Domestic equities moved higher on the week; this time led by small caps. The Russell 2000 advanced 2.5% versus the 1.1% gain in the S&P 500. The NASDAQ was the laggard with a fractional drop. Emerging market equities remain weak and in the shadow of more restrictive Chinese regulatory policies. The Bloomberg Barclays Aggregate Bond Index was down 0.9% and yields moved higher on the week. The embers of the meme stock craze continue to flicker from time to time. It would only make sense that newly public Robinhood goes for a ride. The stock would rally 80% intraday before giving nearly all of it back in the week that followed.
Economic data was a focus point this week as the Bureau of Labor Statistics (BLS) employment report and inflation data was released. Yields moved higher following the BLS employment report that showed 943,000 net job gains. It was deemed a “blowout” by many despite barely exceeding the consensus forecast. If you back out the seasonal adjustments, there was a decline in jobs. Some are saying the seasonal adjustments could be off as hiring has followed the curve of the pandemic outbreak and not normal seasonal patterns. ADP private payrolls released earlier in the week showed only 330,000 private job gains. Historically speaking, the data tends to move toward ADP whenever there is a big discrepancy in the two reports.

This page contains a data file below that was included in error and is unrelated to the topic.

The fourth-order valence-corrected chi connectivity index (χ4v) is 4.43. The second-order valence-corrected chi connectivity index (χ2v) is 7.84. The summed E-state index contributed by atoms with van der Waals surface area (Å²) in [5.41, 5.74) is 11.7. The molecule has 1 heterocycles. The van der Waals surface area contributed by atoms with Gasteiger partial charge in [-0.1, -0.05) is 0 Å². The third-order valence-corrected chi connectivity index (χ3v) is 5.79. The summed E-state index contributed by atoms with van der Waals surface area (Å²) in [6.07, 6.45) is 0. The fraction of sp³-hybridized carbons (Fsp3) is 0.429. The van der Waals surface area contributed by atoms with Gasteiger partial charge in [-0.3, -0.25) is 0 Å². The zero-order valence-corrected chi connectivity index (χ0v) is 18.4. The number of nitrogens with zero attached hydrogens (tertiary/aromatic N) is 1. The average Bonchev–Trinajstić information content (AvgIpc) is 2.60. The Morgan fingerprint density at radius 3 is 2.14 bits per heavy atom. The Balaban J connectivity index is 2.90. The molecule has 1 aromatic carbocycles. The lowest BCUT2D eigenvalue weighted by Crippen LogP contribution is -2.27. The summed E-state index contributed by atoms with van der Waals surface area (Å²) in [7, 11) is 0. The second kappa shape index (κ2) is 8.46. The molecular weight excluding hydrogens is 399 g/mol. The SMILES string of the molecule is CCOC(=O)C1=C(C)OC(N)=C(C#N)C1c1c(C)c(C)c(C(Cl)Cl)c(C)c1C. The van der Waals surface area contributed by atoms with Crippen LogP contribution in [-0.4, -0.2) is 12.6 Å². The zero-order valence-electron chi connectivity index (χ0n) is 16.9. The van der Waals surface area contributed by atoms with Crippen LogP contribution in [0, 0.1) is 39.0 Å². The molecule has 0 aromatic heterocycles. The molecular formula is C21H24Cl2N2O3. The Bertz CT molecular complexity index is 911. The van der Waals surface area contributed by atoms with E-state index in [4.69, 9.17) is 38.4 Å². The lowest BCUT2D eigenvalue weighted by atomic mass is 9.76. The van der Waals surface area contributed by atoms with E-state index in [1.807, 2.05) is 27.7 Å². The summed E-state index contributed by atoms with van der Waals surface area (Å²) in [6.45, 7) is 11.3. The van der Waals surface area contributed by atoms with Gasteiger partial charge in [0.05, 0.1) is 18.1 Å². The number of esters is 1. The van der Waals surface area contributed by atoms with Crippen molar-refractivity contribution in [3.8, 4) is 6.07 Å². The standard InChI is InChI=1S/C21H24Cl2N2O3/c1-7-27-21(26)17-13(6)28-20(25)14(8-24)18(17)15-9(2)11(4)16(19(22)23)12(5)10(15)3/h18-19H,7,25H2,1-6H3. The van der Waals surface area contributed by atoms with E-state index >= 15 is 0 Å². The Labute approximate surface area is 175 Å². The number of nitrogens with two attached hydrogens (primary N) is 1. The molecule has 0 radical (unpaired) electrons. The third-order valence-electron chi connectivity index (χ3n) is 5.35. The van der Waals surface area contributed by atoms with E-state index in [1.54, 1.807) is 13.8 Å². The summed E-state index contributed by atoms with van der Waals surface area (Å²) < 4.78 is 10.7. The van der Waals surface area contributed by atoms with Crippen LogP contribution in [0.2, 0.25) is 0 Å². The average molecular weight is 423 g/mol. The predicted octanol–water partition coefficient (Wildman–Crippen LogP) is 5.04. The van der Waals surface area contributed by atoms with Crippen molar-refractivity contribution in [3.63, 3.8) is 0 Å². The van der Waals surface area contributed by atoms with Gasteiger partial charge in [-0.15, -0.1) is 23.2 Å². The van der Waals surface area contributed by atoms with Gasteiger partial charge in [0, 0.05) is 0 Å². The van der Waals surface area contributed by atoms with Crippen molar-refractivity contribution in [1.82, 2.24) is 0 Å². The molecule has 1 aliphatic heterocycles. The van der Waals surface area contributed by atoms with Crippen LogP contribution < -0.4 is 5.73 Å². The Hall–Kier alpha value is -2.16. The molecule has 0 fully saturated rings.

The Consumer Price Index (CPI) was in-line with expectations and up 5.4% versus the prior year. Core CPI was up 4.3% and down from the 4.5% reading in the prior month. The question remains whether this series will trend down in coming months, thereby solidifying the transitory framework. And while everyone was looking at these two highly anticipated events, data out of China was disappointing. Monthly imports and exports missed by a fair amount and more importantly the liquidity via their aggregate financing and money growth did not come to the rescue. All system financing in China missed by a lot and has been contracting most of the year. Chinese money supply via M2, or measurement of money supply, has been decelerating for an entire year. Despite this, one would be led to believe the United States is awash in liquidity. However, real M2 in the United States just posted its largest monthly decline since mid-2008. It appears as everyone waits on the Federal Reserve to move, the real tapering is already happening. This could be a big factor in why 10-year Treasuries only yielded 1.33% to the surprise of many.
Source: BTC Capital Management, Bloomberg LP, Ibbotson Associates, FactSet, Refinitiv.
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